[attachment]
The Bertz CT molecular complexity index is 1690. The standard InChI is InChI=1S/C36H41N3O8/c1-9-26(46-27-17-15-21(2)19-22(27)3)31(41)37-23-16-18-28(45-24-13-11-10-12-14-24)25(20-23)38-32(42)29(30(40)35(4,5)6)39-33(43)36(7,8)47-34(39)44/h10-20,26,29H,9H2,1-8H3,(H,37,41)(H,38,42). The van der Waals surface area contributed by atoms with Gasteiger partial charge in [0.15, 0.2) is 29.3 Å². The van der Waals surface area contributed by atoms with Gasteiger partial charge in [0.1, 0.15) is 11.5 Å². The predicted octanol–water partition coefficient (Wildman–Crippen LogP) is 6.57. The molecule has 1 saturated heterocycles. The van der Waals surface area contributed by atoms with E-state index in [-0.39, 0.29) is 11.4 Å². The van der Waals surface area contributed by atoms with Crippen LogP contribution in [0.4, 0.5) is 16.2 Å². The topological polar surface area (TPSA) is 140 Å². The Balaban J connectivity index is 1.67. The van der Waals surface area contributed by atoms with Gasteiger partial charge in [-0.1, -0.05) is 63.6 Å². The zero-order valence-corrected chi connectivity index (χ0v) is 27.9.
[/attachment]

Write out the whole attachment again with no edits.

The Bertz CT molecular complexity index is 1690. The standard InChI is InChI=1S/C36H41N3O8/c1-9-26(46-27-17-15-21(2)19-22(27)3)31(41)37-23-16-18-28(45-24-13-11-10-12-14-24)25(20-23)38-32(42)29(30(40)35(4,5)6)39-33(43)36(7,8)47-34(39)44/h10-20,26,29H,9H2,1-8H3,(H,37,41)(H,38,42). The van der Waals surface area contributed by atoms with Gasteiger partial charge in [0.15, 0.2) is 29.3 Å². The van der Waals surface area contributed by atoms with Gasteiger partial charge in [0.1, 0.15) is 11.5 Å². The predicted octanol–water partition coefficient (Wildman–Crippen LogP) is 6.57. The molecule has 1 saturated heterocycles. The van der Waals surface area contributed by atoms with E-state index in [-0.39, 0.29) is 11.4 Å². The van der Waals surface area contributed by atoms with Crippen LogP contribution in [0.4, 0.5) is 16.2 Å². The topological polar surface area (TPSA) is 140 Å². The Balaban J connectivity index is 1.67. The van der Waals surface area contributed by atoms with Gasteiger partial charge in [-0.1, -0.05) is 63.6 Å². The zero-order valence-corrected chi connectivity index (χ0v) is 27.9.